Lorelu is a classic D&D ghost, meaning she’s insubstantial, has a monstrously damaging spectral touch, can drain life as described above, and layers all of that on top of the abilities she had in life as a level 6 rogue. Yes, the spectral touch can be used for sneak attacks. Fortunately for the party, she will not pursue them beyond the door and “resets” to a friendly attitude when they go back in. The one way to destroy her for good is to expose her bones to sunlight. If the PCs think to ask her about that, she will let them take her remains to the surface and will no longer attack.


Wretchghosts are a new monster described in this book. As you might expect, they’re the ghosts of people who died from withdrawal. They’re associated with a specific drug (opium in this case), and their touch can get people addicted to it. They have bonuses against people addicted to the same drug as themselves, but these people can also bypass their insubstantiality and resistances.

On the one hand, these former customers of the opium den were nobles and rich merchants, so their corpses have plenty of jewelry. On the other, a few of the PCs are likely addicted to opium after the fight ends.

No mention whatsoever is made of special ways to get rid of this condition, so I guess it has to be cured the old-fashioned way. The ghosts can also use some spell-like abilities conceptually associated with opium, and go berserk when in the presence of the drug. You can have wretchghosts associated with other substances too, by switching their spell-like abilities.

The “you’re now addicted” bit could really suck in GURPS, since Addiction there is a significant disadvantage and getting rid of it involves spending quite a few earned character points. Kinder GMs might wish to make it follow standard Affliction rules and have it only last for a few minutes of cold-turkey agony, or make it “permanent” but curable by Remove Curse.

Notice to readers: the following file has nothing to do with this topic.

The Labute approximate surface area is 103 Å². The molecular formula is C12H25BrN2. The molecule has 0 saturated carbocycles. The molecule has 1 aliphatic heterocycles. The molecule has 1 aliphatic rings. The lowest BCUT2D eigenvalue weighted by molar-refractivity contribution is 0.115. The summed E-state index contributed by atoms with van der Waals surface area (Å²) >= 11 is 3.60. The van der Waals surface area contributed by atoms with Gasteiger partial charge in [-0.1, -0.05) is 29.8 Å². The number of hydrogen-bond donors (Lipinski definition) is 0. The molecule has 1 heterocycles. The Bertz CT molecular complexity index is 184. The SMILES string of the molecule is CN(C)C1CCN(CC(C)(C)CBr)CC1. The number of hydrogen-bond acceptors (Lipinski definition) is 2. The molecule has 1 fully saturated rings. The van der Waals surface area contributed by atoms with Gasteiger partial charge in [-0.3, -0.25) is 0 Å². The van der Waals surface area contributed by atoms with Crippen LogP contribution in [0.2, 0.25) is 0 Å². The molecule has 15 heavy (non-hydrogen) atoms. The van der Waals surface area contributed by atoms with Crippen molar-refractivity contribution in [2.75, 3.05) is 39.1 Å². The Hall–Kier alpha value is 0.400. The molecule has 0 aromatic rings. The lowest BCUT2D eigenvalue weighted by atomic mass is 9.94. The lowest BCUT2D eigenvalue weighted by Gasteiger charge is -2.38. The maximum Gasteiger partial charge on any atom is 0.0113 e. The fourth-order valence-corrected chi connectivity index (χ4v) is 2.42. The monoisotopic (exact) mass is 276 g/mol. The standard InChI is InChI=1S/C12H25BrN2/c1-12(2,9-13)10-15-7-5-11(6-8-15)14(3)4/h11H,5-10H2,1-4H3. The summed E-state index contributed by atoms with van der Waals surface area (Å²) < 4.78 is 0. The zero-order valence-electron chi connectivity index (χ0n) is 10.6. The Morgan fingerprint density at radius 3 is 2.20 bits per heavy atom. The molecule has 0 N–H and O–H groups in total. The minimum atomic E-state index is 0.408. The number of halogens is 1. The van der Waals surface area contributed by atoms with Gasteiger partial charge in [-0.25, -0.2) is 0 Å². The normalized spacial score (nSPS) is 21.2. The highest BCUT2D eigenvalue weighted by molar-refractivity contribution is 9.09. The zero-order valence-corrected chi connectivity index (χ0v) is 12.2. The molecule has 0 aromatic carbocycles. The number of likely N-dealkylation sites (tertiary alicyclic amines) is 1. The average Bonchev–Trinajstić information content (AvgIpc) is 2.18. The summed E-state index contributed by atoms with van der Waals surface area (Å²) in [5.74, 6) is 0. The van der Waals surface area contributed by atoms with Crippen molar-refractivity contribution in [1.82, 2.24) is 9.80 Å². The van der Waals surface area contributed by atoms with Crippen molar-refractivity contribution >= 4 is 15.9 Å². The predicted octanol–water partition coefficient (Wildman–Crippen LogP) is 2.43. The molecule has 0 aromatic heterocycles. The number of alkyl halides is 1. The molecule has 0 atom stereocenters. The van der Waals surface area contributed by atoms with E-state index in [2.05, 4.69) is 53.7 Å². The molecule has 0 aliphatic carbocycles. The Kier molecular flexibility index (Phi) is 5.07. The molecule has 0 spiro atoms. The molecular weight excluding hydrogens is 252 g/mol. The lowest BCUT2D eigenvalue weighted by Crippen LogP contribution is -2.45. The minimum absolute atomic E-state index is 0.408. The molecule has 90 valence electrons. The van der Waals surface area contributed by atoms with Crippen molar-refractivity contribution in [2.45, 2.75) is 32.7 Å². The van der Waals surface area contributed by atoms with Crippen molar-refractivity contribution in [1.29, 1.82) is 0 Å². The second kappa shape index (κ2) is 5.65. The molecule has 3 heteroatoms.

Other Opposition

Ghouls have official stats on Pyramid #3/108. Increase their attributes a bit if you want to be strict about them being ghasts. They’re the last of the trapped customers to die here, having reached the battle site and resorted to cannibalizing the corpses before they finally starved.

Xenopterids are Pathfinder’s version of the Moth Man legend. Man-sized bugs who look like people in trenchcoats from a distance, with sharp claws and a natural talent for grappling. They claw, they bite, they have venom, they drain blood, they have tough shells.

Final Thoughts

Pathfinder doesn’t always manage to straddle the line between atmospheric and tasteless, but I think it managed it here.

The Lorelu encounter is practically combat-free for a perceptive party. That’s a lot more than I expected from the game that uses “attacks on sight and fights to the death” unironically. As for the other monsters, I particularly liked the wretchghosts. It’s fun to come up with new varieties of them for all the weird fantasy drugs in your world.

Hitting the Haunted Opium Den early might not be a good idea even for parties who can get through the door on their own - they’ll need to conserve their resources for the boss fight at the Cultist Hideout.